David R. Kaeli
Miriam E. Leeser, Guevara Noubir
Date of Award
Master of Science
Department or Academic Unit
College of Engineering. Department of Computer and Electrical Engineering.
computer & electrical engineering, binary instrumentation, DSP, embedded system, profile
Embedded computer systems--Programming
Electrical and Computer Engineering
Program analysis and simulation tools have been demonstrated to be valuable in the hardware or software analysis of general purpose microprocessors. Techniques like profiling and instrumentation enable software and hardware designers to make decisions on various design trade-offs in a timely and cost-effective manner. While a large number of program profiling and instrumentation tools have been developed to support hardware and software analysis on general purpose systems, there is a general lack of sophisticated tools available for embedded architectures. Embedded systems are typically sensitive to performance bottlenecks, memory leaks and other software inefficiencies. There is a growing need for better tools in this rapidly growing design space.
In this thesis we describe DSPInst, a binary instrumentation tool for the Analog Device’s Blackfin family of Digital Signal Processors (DSPs). DSPInst provides finegrained control over the execution of programs. Instrumentation tool users are able to gain transparent access to the processor and memory state before or after every executed instruction, without perturbing the architected program state.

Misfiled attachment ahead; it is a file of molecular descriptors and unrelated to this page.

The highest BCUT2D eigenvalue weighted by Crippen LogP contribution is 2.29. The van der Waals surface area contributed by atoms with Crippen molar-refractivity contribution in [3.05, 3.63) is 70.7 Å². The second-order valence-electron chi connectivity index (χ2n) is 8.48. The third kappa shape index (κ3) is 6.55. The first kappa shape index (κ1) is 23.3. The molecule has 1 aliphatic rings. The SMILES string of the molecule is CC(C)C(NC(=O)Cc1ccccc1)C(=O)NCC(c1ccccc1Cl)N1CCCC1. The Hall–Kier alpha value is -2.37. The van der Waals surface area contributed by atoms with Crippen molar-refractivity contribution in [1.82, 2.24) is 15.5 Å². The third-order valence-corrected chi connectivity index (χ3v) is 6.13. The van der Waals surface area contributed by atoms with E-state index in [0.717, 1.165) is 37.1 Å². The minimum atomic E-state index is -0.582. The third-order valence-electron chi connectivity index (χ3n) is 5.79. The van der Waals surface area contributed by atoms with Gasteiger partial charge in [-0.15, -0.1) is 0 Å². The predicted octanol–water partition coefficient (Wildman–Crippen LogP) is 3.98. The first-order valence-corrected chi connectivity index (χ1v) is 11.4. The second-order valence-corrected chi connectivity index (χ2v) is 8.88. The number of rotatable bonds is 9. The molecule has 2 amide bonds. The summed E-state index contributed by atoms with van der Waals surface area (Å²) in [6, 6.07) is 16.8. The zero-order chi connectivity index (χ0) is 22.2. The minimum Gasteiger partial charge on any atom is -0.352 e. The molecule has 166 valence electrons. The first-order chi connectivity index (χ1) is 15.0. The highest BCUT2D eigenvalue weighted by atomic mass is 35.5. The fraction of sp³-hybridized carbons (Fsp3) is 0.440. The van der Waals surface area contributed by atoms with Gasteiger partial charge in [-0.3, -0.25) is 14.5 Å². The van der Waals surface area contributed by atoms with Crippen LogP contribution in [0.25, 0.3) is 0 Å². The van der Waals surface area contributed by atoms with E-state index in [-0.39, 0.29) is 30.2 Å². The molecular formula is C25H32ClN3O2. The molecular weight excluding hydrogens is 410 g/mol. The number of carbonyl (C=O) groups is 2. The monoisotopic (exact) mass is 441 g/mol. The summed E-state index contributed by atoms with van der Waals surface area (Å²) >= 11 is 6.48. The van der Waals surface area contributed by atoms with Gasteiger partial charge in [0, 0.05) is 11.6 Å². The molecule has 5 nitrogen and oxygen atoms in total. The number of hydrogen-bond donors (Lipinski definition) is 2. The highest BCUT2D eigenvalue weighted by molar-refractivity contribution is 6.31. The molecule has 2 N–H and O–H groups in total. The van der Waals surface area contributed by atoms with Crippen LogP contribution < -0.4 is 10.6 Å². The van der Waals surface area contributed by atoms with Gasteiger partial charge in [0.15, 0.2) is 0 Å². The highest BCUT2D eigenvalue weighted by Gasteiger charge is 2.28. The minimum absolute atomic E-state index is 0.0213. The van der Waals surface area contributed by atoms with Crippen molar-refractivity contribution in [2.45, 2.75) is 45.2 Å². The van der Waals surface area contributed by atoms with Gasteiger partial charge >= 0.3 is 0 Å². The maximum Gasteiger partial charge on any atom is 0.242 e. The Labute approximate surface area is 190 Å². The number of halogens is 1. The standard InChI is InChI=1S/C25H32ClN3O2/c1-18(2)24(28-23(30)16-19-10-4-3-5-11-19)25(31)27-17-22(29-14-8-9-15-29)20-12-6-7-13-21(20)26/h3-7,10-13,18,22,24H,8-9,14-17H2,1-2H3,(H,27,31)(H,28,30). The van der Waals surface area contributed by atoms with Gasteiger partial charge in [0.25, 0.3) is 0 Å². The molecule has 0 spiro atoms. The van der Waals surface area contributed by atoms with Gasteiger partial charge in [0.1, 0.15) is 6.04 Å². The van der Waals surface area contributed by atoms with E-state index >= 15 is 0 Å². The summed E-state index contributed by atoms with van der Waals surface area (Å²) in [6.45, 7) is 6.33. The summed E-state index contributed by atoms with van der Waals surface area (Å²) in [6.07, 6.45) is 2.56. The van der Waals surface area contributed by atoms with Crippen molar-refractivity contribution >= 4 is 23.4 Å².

DSPInst provides a platform for building a wide range of customized analysis tools at the instruction level granularity. To demonstrate the utility of this toolset, we present three example analysis tools: 1) a utility to count the number of 64-bit instruction executed by the DSP, 2) a profiling tool to collect information for loop execution, and 3) the use of voltage and frequency scaling on any instruction boundary.
Sun, Enqiang, "A binary instrumentation tool for the Blackfin processor" (2009). Electrical and Computer Engineering Master's Theses. Paper 30. http://hdl.handle.net/2047/d20000035
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